Sustainable Hardwoods

Indigenous Timber Supply Chain

 
 
 


Hardwoods of Australia is Dale and Meyers Indigenous Timber supply arm and an associate member of the NSW Indigenous Chamber of Commerce.   

Hardwoods of Australia exclusively sources its Branch 95 hardwood products from sawmills owned and operated by indigenous Australians.  These sawmills not only provide local indigenous peoples with employment, they are also providing ongoing skills training and development to their employees.

The timber comes from ancient forests, bordering the Southern Pacific Ocean in far North Queensland.  Forests that were managed by the traditional owners of the land for thousands of years.  Generation upon generation lived as guardians of the environment, ensuring new growth under the canopy of Australia’s more exotic foliage.  To this day, their practices of land management are recognised as sustainably forward-thinking and today we can see the benefits through timbers that haven’t been commercially available for 25 years that are being made available again.

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Darwin Stringybark is an extremely durable timber with excellent weathering properties, and therefore, is often used in boardwalks, jetties and bridge construction as well as mining timbers, sleepers, poles, heavy flooring, cladding and decking, as well as ship and boat building.  Darwin Stringybark can be compared with the ever-popular Spotted Gum.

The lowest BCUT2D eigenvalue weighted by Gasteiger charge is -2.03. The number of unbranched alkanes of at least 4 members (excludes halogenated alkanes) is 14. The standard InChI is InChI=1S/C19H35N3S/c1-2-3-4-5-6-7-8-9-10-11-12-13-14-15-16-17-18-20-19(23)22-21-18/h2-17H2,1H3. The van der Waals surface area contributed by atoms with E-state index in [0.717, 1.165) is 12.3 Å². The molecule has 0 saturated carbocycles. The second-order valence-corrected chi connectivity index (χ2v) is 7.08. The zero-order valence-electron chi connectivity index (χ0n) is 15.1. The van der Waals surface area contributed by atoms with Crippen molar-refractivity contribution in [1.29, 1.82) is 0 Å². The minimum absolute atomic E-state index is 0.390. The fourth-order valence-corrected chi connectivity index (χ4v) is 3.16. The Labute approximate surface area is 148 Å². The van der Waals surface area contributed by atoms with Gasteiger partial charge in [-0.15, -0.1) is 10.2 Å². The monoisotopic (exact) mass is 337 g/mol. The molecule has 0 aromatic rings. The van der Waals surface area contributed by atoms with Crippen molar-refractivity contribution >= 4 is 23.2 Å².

For the first time in a long time, from an ancient forest that has been silently growing, through selective harvesting and an ethical and diverse approach to sustainable timber supply, Branch 95 make this unique species of timber available to the market once more.  Only five trees per hectare are taken and no habitat trees.  

Through this selective harvesting, Branch 95 remove the mature trees before their special qualities as timber and their support of the natural ecosystem expire, opening up the forest canopy to encourage new growth for the coming generations.  They understand the importance of this natural resource and its history, so their harvesting techniques ensure new growth and continued future supply – balancing an eco-system that is ever-changing.

 
 
 

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